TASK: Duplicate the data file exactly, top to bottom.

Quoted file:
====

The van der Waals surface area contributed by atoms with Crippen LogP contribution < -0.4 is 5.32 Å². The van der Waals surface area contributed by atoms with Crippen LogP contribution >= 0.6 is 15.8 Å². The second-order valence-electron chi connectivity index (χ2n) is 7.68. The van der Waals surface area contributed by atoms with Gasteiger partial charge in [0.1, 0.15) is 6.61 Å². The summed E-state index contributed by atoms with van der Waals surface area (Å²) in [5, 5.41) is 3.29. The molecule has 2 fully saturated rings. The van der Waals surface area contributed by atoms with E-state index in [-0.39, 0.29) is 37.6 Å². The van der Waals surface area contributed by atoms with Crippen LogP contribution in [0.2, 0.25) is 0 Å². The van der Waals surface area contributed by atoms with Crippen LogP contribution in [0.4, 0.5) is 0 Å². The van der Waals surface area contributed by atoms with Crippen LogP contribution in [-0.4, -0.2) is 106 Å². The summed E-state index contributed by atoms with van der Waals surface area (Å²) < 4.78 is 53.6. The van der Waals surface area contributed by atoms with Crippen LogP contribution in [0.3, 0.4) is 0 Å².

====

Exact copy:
The van der Waals surface area contributed by atoms with Crippen LogP contribution < -0.4 is 5.32 Å². The van der Waals surface area contributed by atoms with Crippen LogP contribution >= 0.6 is 15.8 Å². The second-order valence-electron chi connectivity index (χ2n) is 7.68. The van der Waals surface area contributed by atoms with Gasteiger partial charge in [0.1, 0.15) is 6.61 Å². The summed E-state index contributed by atoms with van der Waals surface area (Å²) in [5, 5.41) is 3.29. The molecule has 2 fully saturated rings. The van der Waals surface area contributed by atoms with E-state index in [-0.39, 0.29) is 37.6 Å². The van der Waals surface area contributed by atoms with Crippen LogP contribution in [0.2, 0.25) is 0 Å². The van der Waals surface area contributed by atoms with Crippen LogP contribution in [0.4, 0.5) is 0 Å². The van der Waals surface area contributed by atoms with Crippen LogP contribution in [-0.4, -0.2) is 106 Å². The summed E-state index contributed by atoms with van der Waals surface area (Å²) < 4.78 is 53.6. The van der Waals surface area contributed by atoms with Crippen LogP contribution in [0.3, 0.4) is 0 Å².